Friday, July 26, 2013

Bide Always Green

L'Arbre Fée de Bourlemont
Song of the Children
by Mark Twain (Samuel Langhorne Clemens)

Now what has kept your leaves so green,
Arbre Fée de Bourlemont?
The children's tears! They brought each grief,
And you did comfort them and cheer
Their bruisèd hearts, and steal a tear
That, healèd, rose a leaf.

And what has built you up so strong,
Arbre Fée de Bourlemont?
The children's love! They've loved you long
Ten hundred years, in sooth,
They've nourished you with praise and song,
And warmed your heart and kept it young—
A thousand years of youth!

Bide always green in our young hearts,
Arbre Fée de Bourlemont!
And we shall always youthful be,
Not heeding Time his flight;
And when, in exile wand'ring, we
Shall fainting yearn for glimpse of thee,
O, rise upon our sight!

"L'Arbre Fée de Bourlemont" means, of course, "The Fairy Tree of Bourlemont", Bourlemont being near Domrémy. It has the remarkable distinction of being one of the most thoroughly attested trees in history, because it was discussed at some length at the trial of Joan of Arc and again at the nullification trial after her death, and it gets that distinction precisely because it was a Fairy Tree. It was one of those trees that has a lot of local legends hanging on it; fairies were said to dance at it, and fairy knights to visit it, and it was part and parcel of the life of local children, who would dance around it every spring.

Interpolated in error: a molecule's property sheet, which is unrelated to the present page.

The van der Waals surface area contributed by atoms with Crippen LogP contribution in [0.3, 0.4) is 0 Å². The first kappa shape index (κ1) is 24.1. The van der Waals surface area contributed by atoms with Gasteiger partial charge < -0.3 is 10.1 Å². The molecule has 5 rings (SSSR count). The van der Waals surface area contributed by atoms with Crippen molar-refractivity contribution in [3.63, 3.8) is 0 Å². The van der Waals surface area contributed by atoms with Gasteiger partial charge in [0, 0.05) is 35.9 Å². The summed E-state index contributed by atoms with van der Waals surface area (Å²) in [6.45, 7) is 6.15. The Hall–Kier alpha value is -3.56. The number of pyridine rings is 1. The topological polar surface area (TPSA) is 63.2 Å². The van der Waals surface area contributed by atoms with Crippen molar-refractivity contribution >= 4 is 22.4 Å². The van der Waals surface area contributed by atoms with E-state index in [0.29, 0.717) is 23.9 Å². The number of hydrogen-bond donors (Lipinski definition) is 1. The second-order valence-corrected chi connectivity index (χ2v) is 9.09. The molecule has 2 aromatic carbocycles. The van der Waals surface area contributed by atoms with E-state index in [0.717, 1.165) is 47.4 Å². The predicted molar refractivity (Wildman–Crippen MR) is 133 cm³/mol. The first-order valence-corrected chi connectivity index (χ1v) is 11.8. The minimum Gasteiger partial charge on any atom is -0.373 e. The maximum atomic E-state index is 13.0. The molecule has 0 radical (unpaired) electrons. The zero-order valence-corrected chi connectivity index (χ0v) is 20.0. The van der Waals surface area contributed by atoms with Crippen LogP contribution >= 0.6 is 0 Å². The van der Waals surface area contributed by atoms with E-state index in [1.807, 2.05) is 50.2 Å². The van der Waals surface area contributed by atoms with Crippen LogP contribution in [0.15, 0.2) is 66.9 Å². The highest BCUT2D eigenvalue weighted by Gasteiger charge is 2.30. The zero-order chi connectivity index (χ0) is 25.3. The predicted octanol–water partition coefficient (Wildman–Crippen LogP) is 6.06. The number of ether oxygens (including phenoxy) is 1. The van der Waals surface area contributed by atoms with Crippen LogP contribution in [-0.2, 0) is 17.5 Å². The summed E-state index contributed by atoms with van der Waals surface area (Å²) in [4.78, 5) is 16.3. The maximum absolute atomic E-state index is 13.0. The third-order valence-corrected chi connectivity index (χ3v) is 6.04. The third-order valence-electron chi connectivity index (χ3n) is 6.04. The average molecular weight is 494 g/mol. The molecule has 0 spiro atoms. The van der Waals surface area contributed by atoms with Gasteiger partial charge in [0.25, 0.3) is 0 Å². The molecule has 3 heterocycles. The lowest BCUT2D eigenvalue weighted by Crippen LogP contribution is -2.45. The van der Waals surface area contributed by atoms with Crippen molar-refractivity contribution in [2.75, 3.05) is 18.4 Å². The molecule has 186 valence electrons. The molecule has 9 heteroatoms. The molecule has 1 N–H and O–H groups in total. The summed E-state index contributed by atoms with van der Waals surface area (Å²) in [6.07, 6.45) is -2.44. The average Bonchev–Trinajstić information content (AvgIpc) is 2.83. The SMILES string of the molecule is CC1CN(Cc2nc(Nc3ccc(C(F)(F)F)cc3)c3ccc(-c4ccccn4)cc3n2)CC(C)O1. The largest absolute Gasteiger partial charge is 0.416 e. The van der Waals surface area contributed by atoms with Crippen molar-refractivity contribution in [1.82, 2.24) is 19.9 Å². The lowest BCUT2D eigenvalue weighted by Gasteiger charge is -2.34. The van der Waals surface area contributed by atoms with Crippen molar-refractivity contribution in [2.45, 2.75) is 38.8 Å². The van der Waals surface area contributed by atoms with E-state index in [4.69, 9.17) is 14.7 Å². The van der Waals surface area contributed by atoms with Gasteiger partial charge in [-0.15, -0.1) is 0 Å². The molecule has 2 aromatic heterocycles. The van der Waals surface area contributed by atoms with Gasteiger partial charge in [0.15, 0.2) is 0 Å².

Mark Twain is not really known for his poetry, but he wrote more than one would expect. Most of them are humorous, but not all of them. This is more carefully crafted than most of his verse, though.

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